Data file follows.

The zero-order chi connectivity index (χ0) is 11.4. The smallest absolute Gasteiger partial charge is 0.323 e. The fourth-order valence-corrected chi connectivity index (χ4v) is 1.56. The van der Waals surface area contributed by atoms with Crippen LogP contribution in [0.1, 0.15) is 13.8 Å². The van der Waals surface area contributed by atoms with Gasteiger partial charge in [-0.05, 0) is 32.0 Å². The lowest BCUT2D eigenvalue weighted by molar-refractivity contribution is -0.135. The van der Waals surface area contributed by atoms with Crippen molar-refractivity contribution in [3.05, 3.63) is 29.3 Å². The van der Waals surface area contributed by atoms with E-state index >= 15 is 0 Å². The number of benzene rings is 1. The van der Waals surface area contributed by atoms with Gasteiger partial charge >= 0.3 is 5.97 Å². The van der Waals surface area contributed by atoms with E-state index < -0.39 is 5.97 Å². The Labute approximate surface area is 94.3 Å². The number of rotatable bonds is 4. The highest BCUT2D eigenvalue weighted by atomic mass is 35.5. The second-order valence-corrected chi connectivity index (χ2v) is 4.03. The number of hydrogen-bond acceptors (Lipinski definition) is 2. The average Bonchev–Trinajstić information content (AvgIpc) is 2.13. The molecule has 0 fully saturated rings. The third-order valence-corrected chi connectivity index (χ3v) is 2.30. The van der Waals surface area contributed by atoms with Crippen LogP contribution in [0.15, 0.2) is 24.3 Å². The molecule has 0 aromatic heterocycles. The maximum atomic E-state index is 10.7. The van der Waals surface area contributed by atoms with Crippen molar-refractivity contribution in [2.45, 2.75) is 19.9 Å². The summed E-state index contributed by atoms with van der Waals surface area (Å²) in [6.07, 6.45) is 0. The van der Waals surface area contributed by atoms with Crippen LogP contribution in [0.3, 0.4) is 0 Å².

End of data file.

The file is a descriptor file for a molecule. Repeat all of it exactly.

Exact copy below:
The zero-order chi connectivity index (χ0) is 11.4. The smallest absolute Gasteiger partial charge is 0.323 e. The fourth-order valence-corrected chi connectivity index (χ4v) is 1.56. The van der Waals surface area contributed by atoms with Crippen LogP contribution in [0.1, 0.15) is 13.8 Å². The van der Waals surface area contributed by atoms with Gasteiger partial charge in [-0.05, 0) is 32.0 Å². The lowest BCUT2D eigenvalue weighted by molar-refractivity contribution is -0.135. The van der Waals surface area contributed by atoms with Crippen molar-refractivity contribution in [3.05, 3.63) is 29.3 Å². The van der Waals surface area contributed by atoms with E-state index >= 15 is 0 Å². The number of benzene rings is 1. The van der Waals surface area contributed by atoms with Gasteiger partial charge >= 0.3 is 5.97 Å². The van der Waals surface area contributed by atoms with E-state index < -0.39 is 5.97 Å². The Labute approximate surface area is 94.3 Å². The number of rotatable bonds is 4. The highest BCUT2D eigenvalue weighted by atomic mass is 35.5. The second-order valence-corrected chi connectivity index (χ2v) is 4.03. The number of hydrogen-bond acceptors (Lipinski definition) is 2. The average Bonchev–Trinajstić information content (AvgIpc) is 2.13. The molecule has 0 fully saturated rings. The third-order valence-corrected chi connectivity index (χ3v) is 2.30. The van der Waals surface area contributed by atoms with Crippen LogP contribution in [0.15, 0.2) is 24.3 Å². The molecule has 0 aromatic heterocycles. The maximum atomic E-state index is 10.7. The van der Waals surface area contributed by atoms with Crippen molar-refractivity contribution in [2.45, 2.75) is 19.9 Å². The summed E-state index contributed by atoms with van der Waals surface area (Å²) in [6.07, 6.45) is 0. The van der Waals surface area contributed by atoms with Crippen LogP contribution in [0.3, 0.4) is 0 Å².